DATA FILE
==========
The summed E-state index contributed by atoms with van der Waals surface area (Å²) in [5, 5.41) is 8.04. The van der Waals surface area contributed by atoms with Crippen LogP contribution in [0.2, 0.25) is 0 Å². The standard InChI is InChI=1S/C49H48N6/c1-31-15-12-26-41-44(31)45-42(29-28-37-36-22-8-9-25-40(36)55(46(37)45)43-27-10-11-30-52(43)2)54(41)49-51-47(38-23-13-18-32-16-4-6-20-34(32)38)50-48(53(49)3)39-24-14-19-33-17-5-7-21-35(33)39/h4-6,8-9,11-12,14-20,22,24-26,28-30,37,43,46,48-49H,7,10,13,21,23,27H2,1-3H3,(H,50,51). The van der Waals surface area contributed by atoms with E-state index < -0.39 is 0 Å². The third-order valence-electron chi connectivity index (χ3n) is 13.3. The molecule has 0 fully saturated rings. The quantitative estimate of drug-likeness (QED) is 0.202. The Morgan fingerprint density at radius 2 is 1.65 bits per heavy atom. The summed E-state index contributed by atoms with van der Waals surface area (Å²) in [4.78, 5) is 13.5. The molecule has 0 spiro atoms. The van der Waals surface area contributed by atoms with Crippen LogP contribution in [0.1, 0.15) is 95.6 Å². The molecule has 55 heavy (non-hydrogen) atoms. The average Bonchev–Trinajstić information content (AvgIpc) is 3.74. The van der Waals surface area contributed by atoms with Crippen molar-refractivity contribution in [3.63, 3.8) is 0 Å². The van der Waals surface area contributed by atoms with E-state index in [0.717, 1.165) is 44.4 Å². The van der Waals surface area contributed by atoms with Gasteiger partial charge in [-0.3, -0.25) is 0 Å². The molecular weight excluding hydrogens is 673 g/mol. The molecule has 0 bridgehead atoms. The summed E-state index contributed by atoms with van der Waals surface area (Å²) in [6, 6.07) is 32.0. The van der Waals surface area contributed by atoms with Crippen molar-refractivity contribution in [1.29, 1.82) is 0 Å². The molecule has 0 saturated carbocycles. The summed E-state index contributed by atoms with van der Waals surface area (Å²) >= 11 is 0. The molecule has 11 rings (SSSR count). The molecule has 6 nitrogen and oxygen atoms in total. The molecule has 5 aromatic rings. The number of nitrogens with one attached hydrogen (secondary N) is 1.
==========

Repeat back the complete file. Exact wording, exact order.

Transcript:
The summed E-state index contributed by atoms with van der Waals surface area (Å²) in [5, 5.41) is 8.04. The van der Waals surface area contributed by atoms with Crippen LogP contribution in [0.2, 0.25) is 0 Å². The standard InChI is InChI=1S/C49H48N6/c1-31-15-12-26-41-44(31)45-42(29-28-37-36-22-8-9-25-40(36)55(46(37)45)43-27-10-11-30-52(43)2)54(41)49-51-47(38-23-13-18-32-16-4-6-20-34(32)38)50-48(53(49)3)39-24-14-19-33-17-5-7-21-35(33)39/h4-6,8-9,11-12,14-20,22,24-26,28-30,37,43,46,48-49H,7,10,13,21,23,27H2,1-3H3,(H,50,51). The van der Waals surface area contributed by atoms with E-state index < -0.39 is 0 Å². The third-order valence-electron chi connectivity index (χ3n) is 13.3. The molecule has 0 fully saturated rings. The quantitative estimate of drug-likeness (QED) is 0.202. The Morgan fingerprint density at radius 2 is 1.65 bits per heavy atom. The summed E-state index contributed by atoms with van der Waals surface area (Å²) in [4.78, 5) is 13.5. The molecule has 0 spiro atoms. The van der Waals surface area contributed by atoms with Crippen LogP contribution in [0.1, 0.15) is 95.6 Å². The molecule has 55 heavy (non-hydrogen) atoms. The average Bonchev–Trinajstić information content (AvgIpc) is 3.74. The van der Waals surface area contributed by atoms with Crippen molar-refractivity contribution in [3.63, 3.8) is 0 Å². The van der Waals surface area contributed by atoms with E-state index in [0.717, 1.165) is 44.4 Å². The van der Waals surface area contributed by atoms with Gasteiger partial charge in [-0.3, -0.25) is 0 Å². The molecular weight excluding hydrogens is 673 g/mol. The molecule has 0 bridgehead atoms. The summed E-state index contributed by atoms with van der Waals surface area (Å²) in [6, 6.07) is 32.0. The van der Waals surface area contributed by atoms with Crippen molar-refractivity contribution in [1.29, 1.82) is 0 Å². The molecule has 0 saturated carbocycles. The summed E-state index contributed by atoms with van der Waals surface area (Å²) >= 11 is 0. The molecule has 11 rings (SSSR count). The molecule has 6 nitrogen and oxygen atoms in total. The molecule has 5 aromatic rings. The number of nitrogens with one attached hydrogen (secondary N) is 1.